Generating Candidate Lists of Adaptive TEs

How many TEs are in genome regions with recombination (non-zero)?


2. Remember, once you take a subgroup from the original file, the following subsets will not be taken from the original file but from the previous subgroup you obtained.

How many TEs are in recombination regions and in high frequency regions (more than 10%) in the genome of at least one out of the 5 populations?

3. We want to detect the adaptive “out-of-Africa” TEs, meaning these flies originated under tropical African conditions and then had to adapt to the cold and arid conditions of Europe. In this case, which populations will we will have to compare?

4. Keep in mind that with R, we can get a subset from the original file, taking into account more than one condition:

new_list <- subset (last_list_data_file, condition_variable | condition_variable & condition_variable

You can check it in the code file opened in the text editor. The threshold in which we consider a TE low frequency or  high frequency is a hot point. We consider a TE low frequency if less than 10% of the population carry it; and high frequency if more than 10% of the population carry it. By using the subset function, you can generate a list of which “out-of-Africa” candidates are adaptive. In this case, how many candidate TEs do we have for the “out-of-Africa” adaptation? (Remember they should be in regions with recombination).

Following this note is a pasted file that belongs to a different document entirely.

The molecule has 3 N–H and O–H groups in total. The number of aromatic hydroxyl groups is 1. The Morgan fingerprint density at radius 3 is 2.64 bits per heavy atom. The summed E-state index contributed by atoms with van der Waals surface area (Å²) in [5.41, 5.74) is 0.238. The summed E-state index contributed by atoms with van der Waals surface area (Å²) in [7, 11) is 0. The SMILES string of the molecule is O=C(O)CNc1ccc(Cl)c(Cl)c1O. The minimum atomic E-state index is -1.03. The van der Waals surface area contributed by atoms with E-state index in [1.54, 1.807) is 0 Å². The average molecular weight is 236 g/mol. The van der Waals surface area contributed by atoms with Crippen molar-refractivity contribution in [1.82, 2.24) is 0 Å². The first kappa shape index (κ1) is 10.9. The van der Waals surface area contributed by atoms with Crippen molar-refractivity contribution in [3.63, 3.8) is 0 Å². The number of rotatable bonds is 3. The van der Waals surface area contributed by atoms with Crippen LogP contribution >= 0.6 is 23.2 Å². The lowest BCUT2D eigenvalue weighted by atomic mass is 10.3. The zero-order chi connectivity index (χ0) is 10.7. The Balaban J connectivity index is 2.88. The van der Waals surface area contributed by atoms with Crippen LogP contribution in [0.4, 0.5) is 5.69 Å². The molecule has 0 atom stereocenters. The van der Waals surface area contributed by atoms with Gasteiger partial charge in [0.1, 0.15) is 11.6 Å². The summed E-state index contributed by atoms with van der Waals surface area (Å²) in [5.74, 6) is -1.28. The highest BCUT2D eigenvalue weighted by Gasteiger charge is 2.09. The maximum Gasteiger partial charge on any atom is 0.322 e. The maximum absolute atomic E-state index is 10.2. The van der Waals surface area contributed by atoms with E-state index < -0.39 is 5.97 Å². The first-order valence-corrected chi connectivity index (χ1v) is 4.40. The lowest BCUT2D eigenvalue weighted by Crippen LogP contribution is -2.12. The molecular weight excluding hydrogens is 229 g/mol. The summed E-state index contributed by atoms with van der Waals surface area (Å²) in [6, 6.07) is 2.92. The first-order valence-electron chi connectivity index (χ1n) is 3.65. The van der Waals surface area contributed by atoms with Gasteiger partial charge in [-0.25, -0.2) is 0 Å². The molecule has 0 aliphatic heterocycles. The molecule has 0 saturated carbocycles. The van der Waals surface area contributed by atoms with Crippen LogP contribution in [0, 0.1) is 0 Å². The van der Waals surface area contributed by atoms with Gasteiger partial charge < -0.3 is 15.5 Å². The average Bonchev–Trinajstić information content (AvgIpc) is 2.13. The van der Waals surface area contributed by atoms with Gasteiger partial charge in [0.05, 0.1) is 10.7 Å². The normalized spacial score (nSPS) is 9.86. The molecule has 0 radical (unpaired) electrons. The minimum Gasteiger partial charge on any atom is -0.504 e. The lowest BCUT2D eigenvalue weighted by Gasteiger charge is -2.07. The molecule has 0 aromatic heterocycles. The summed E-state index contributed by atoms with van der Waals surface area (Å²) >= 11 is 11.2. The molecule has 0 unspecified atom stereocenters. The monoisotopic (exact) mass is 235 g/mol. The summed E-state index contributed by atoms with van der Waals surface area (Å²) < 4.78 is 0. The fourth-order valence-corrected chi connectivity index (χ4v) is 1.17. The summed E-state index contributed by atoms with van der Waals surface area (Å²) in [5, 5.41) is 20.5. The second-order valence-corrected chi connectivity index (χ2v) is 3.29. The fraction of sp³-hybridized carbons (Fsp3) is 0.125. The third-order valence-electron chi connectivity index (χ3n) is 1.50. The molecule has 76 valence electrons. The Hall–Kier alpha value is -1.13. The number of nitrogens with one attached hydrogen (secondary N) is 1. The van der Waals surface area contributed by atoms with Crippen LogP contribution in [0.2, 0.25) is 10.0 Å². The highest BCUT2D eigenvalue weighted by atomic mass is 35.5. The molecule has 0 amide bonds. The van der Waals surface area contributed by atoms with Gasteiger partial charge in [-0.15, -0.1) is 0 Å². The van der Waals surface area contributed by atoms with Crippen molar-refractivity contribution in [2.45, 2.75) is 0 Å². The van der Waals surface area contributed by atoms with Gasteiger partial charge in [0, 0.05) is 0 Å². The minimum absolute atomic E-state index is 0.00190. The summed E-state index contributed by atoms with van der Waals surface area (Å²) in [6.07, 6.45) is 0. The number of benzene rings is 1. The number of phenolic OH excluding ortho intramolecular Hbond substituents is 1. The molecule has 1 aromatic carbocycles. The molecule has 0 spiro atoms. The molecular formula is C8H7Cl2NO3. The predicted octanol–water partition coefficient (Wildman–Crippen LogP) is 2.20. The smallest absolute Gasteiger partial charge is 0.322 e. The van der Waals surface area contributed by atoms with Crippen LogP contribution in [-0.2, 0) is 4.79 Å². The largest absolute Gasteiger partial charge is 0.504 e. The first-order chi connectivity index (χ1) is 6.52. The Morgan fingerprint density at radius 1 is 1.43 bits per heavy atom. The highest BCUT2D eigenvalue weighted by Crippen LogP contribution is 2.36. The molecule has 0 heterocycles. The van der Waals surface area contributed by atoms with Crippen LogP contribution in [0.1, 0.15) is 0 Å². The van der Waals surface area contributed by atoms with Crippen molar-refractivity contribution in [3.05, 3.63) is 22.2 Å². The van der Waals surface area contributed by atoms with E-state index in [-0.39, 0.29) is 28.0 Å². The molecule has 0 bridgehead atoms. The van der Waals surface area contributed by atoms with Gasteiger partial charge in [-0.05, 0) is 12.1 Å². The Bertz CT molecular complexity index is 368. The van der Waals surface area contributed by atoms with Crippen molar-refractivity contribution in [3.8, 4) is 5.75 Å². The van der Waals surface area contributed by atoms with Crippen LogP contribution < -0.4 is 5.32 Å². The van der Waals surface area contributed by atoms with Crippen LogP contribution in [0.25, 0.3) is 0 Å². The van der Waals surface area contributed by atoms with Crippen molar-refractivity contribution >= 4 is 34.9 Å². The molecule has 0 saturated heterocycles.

5. We consider those TEs located inside genes or in the nearby gene regulatory regions to be most important. This way, TEs in our lists will be more likely to affect the nearby gene and avoid including neutral TEs. In Drosophila melanogaster, promotor and regulation regions are considered to be 1kb from the gene.

Remember that in our data file, gene distance is measured in bp and not in kb. And remember, module 2 box to transform the number and get the information you want.

How many candidate TEs do we have for the “out-of-Africa” adaptation (regions with recombination), within less than 1kb of a gene?